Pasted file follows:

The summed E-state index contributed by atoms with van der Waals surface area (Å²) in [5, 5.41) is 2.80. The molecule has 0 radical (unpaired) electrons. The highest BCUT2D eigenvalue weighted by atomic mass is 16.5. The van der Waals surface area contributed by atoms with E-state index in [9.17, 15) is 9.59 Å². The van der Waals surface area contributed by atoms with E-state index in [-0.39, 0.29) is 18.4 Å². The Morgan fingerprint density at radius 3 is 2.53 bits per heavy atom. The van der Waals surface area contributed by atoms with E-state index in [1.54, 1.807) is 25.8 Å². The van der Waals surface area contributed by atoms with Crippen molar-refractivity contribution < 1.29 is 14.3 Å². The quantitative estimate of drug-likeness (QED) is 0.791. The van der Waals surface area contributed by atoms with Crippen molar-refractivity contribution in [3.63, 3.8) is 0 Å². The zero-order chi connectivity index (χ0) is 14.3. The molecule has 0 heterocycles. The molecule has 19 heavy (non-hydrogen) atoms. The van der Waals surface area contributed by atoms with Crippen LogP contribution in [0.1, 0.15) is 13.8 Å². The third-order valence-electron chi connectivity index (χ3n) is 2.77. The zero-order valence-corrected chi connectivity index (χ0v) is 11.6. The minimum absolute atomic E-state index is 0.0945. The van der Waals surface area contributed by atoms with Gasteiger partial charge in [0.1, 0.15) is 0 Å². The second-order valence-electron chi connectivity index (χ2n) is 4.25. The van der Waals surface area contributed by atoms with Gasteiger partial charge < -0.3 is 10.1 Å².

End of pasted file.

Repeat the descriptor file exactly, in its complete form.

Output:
The summed E-state index contributed by atoms with van der Waals surface area (Å²) in [5, 5.41) is 2.80. The molecule has 0 radical (unpaired) electrons. The highest BCUT2D eigenvalue weighted by atomic mass is 16.5. The van der Waals surface area contributed by atoms with E-state index in [9.17, 15) is 9.59 Å². The van der Waals surface area contributed by atoms with E-state index in [-0.39, 0.29) is 18.4 Å². The Morgan fingerprint density at radius 3 is 2.53 bits per heavy atom. The van der Waals surface area contributed by atoms with E-state index in [1.54, 1.807) is 25.8 Å². The van der Waals surface area contributed by atoms with Crippen molar-refractivity contribution < 1.29 is 14.3 Å². The quantitative estimate of drug-likeness (QED) is 0.791. The van der Waals surface area contributed by atoms with Crippen molar-refractivity contribution in [3.63, 3.8) is 0 Å². The zero-order chi connectivity index (χ0) is 14.3. The molecule has 0 heterocycles. The molecule has 19 heavy (non-hydrogen) atoms. The van der Waals surface area contributed by atoms with Crippen LogP contribution in [0.1, 0.15) is 13.8 Å². The third-order valence-electron chi connectivity index (χ3n) is 2.77. The zero-order valence-corrected chi connectivity index (χ0v) is 11.6. The minimum absolute atomic E-state index is 0.0945. The van der Waals surface area contributed by atoms with Gasteiger partial charge in [0.1, 0.15) is 0 Å². The second-order valence-electron chi connectivity index (χ2n) is 4.25. The van der Waals surface area contributed by atoms with Gasteiger partial charge < -0.3 is 10.1 Å².